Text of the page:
The Second Disc

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Order in the Court

with 6 comments

The artist-specific compilation almost seems like a useless gesture in the digital age. Now that anyone can buy a song for around a dollar, there’s seemingly no need to buy a CD full of singles for more than pocket change. That’s simply not true, though; such discs represent more than just songs everyone loves. It’s ideally the chronicle of hard-earned success within a lengthy body of work. It’s sometimes a chance to visit a catalogue unified by certain musical or lyrical themes. And for hardcore fans, it’s sometimes a chance to get that unique mix or edit of a track you may have been looking for over a long period of time.

The other day there was some discussion over on Twitter about such compilations. Are they better in a firm order (namely, a chronological one) or do they pack more of a punch as a mix. Of the responses, only one was in favor of the mix theory, but three supported the chronological perspective. It’s not hard to see why. Often times, such compilations represent phenomenal growth from Point A to Point B. Take The Beatles’ 1, for instance. All 26 of those chart-toppers are presented in the order in which they charted – nothing more, nothing less. Starting with, say, “Hello Goodbye” and ending with “She Loves You” would be silly. Where does the cohesion lie there?

That said, there are some pretty well-known or well-liked hits sets – the first disc of Michael Jackson’s HIStory, Garth Brooks’ The Hits, Tears for Fears Tears Roll Down – that have their songs shuffled about. This is an art that requires a lot of patience and dedication (just as any essential mixtape – see also High Fidelity). But, one wonders, are these sets more artistic than the simple “greatest hits in a row” format? As we approach another work week’s end, feel free to sound off on the topic below. Would you rather hear a group’s hits in a row? If not, how would you arrange them? What are most of the compilations in your collection like?

Written by Mike Duquette

March 5, 2010 at 16:58

6 Responses

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  1. There’s definitely an art to making a compilation. In some cases, I think chronological is better (I prefer Tears for Fears’ chronological “Shout” compilation to the non-chronological “Tears Roll Down.”) I think the Beatles’ “1” compilation works better chronologically, for the reasons you mentioned. And I think Madonna’s “Celebration” suffers for being non-chronological… it would make much more sense to put all those singles in release order.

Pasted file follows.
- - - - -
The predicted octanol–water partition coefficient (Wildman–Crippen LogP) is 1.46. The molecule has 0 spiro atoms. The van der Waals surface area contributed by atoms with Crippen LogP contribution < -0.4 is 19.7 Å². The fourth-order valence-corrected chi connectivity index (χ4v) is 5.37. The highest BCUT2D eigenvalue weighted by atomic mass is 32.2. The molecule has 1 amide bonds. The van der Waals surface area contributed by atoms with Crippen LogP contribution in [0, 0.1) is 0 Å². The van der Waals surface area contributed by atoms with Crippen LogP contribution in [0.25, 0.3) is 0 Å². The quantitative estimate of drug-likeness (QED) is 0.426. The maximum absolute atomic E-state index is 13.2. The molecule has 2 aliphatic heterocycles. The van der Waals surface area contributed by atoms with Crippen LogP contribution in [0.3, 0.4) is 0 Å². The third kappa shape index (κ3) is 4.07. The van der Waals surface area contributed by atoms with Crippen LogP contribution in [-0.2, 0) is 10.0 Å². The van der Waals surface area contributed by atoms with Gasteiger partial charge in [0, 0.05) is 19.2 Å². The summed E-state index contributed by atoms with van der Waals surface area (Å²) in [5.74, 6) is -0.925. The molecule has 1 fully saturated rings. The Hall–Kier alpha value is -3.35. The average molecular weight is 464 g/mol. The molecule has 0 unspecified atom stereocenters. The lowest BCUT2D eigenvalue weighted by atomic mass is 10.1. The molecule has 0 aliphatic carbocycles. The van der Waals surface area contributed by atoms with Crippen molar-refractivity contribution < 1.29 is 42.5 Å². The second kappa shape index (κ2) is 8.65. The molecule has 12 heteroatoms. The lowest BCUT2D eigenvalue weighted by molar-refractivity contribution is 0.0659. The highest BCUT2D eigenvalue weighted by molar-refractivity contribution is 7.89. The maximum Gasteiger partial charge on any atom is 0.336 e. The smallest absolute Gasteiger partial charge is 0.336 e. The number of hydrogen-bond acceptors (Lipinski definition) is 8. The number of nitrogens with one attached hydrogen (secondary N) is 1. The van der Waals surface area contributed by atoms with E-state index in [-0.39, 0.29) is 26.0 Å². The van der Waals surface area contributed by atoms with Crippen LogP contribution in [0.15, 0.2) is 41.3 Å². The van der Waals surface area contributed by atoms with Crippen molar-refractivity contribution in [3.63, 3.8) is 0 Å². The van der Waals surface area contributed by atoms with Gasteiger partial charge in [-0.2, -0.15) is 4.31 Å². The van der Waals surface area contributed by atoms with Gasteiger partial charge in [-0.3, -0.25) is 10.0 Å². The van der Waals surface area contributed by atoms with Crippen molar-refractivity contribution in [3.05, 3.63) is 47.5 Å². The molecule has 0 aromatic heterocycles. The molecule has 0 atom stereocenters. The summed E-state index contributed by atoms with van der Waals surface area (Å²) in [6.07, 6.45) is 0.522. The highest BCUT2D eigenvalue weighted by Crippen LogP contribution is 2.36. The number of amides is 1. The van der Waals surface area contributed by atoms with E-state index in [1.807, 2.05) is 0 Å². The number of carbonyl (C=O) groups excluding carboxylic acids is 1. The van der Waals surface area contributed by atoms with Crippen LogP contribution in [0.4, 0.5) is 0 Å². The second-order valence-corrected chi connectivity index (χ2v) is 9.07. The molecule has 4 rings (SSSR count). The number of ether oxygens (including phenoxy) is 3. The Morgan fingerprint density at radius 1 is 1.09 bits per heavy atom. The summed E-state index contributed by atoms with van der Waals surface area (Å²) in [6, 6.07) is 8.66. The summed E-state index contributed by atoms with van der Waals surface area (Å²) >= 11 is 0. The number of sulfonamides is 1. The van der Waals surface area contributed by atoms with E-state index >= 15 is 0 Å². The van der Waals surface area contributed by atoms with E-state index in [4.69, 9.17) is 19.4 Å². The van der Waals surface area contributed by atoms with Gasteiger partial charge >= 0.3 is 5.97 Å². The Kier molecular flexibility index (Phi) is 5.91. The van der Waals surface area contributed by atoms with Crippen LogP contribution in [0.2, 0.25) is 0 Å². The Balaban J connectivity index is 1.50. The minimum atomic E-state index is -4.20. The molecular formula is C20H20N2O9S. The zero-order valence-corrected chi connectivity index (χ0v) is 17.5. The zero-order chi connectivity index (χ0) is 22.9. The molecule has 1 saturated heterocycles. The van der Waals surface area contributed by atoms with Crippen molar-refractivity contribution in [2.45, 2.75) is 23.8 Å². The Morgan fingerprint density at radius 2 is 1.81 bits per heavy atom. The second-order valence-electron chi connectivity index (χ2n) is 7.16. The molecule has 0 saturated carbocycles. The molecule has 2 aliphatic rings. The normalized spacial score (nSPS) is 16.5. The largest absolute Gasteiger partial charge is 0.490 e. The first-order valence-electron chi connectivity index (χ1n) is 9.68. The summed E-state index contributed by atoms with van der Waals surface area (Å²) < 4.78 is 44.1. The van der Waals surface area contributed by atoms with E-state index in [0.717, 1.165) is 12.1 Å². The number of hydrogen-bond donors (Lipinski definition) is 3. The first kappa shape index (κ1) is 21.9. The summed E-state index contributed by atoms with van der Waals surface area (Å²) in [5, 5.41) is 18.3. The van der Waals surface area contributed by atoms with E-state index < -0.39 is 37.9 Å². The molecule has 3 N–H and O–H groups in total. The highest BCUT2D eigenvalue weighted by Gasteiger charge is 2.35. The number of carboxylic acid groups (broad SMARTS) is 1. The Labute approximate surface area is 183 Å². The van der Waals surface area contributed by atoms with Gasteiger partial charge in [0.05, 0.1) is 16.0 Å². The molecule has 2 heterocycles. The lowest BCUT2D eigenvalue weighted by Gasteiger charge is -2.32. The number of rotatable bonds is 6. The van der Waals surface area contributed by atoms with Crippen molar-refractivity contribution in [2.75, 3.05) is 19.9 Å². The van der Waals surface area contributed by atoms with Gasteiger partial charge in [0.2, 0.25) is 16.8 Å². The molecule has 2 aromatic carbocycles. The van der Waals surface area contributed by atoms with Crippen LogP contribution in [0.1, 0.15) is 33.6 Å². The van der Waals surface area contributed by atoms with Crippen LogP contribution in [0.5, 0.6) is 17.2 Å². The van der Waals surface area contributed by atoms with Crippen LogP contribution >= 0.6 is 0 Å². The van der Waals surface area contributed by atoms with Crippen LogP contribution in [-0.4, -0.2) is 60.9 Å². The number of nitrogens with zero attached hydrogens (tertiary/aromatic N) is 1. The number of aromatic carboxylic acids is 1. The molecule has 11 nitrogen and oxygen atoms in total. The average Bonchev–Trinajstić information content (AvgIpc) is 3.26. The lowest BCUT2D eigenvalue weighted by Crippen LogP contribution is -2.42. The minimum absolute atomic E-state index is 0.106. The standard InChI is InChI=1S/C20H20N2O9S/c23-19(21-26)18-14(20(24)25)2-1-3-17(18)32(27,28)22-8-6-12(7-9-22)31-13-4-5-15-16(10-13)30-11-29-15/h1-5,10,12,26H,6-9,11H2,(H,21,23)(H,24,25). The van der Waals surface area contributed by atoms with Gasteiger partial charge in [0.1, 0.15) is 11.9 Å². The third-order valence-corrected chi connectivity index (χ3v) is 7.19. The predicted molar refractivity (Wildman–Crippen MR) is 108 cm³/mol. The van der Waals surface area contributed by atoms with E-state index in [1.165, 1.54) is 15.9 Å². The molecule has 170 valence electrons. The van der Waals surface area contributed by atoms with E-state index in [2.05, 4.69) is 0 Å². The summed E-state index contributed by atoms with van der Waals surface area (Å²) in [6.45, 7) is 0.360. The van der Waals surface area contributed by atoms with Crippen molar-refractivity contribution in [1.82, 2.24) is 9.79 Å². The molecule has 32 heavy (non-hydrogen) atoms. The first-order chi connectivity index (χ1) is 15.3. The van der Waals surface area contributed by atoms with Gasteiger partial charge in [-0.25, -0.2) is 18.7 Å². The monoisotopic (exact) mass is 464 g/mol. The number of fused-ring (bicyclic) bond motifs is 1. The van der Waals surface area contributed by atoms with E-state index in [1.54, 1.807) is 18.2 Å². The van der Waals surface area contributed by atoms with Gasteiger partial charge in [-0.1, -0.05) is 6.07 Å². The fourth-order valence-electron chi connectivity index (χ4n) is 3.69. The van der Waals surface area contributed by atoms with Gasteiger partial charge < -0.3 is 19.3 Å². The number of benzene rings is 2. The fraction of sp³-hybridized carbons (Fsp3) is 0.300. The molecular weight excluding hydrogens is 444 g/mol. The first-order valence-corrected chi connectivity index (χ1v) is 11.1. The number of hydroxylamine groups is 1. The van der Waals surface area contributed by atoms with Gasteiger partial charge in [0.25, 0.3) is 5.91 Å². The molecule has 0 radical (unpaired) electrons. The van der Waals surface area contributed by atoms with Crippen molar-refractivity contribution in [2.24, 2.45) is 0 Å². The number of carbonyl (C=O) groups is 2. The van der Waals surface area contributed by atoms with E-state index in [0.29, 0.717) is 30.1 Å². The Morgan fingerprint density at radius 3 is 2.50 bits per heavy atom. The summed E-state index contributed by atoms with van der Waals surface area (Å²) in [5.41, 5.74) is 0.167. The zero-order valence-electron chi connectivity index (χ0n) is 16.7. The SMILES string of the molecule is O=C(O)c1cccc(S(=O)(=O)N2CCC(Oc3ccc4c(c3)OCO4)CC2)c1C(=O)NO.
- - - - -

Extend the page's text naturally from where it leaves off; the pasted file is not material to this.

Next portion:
However, sometimes non-chronological is better. I LOVE Peter Gabriel’s “Shaking the Tree: 16 Golden Greats” compilation. It’s non-chronological, and the sequence and the mixing of the songs make for a great listening experience. (Strangely, Gabriel’s later compilation, “Hit,” is also non-chronological, but it doesn’t work nearly as well despite having twice as much music on it). I also like the non-chronological order of U2’s “Best of 80-90” and “Best of 90-00” compilations.

    Don

    March 5, 2010 at 17:39

  2. The reverse-chronological-order of The Best of Roxy Music (2001) works, since their music gets weirder the earlier one goes. In this way the casual fan, unaware of the bands art rock origins, gets led in unsuspecting.

    Will

    March 5, 2010 at 19:48

  3. Bob Dylan’s “Biograph”. The very first boxed set, and perhaps the greatest ever–and completely non-chronological.

    Hank

    March 5, 2010 at 22:35

  4. Never really thought about the chronological order of greatest hits packages. I look at it this way- the chronological order doesn’t really bother me when I see an artist live, then why should it bother me on a compilation? The one pet peeve I have is when there is a live song stuck in the mix; use studio versions exclusively, or stick all of the live versions at the end of the disc. Then again, if enough live versions are available, why not make one disc the studio version, and add a second live disc to the package?

    Jeff Brace

    March 6, 2010 at 00:36

  5. I generally like chronological because it fits with my OCD/collector/reference librarian mentality. Artistically, though, mixing it up can produce inspiring results. Case in point: “Meaty Beaty Big and Bouncy” is far more entertaining than any of the chronological Who comps.

    Hank’s example of “Biograph” is a good one, too.

    Ryan Spaight

    March 6, 2010 at 11:33

  6. If a non-chronological collection is well thought out I guess I’m okay with it, although I usually prefer chronological collections. What irks me is when they lead off with the artist’s biggest hit for no good reason other than to hook casual fans.

    Glenn S.

    March 6, 2010 at 17:25


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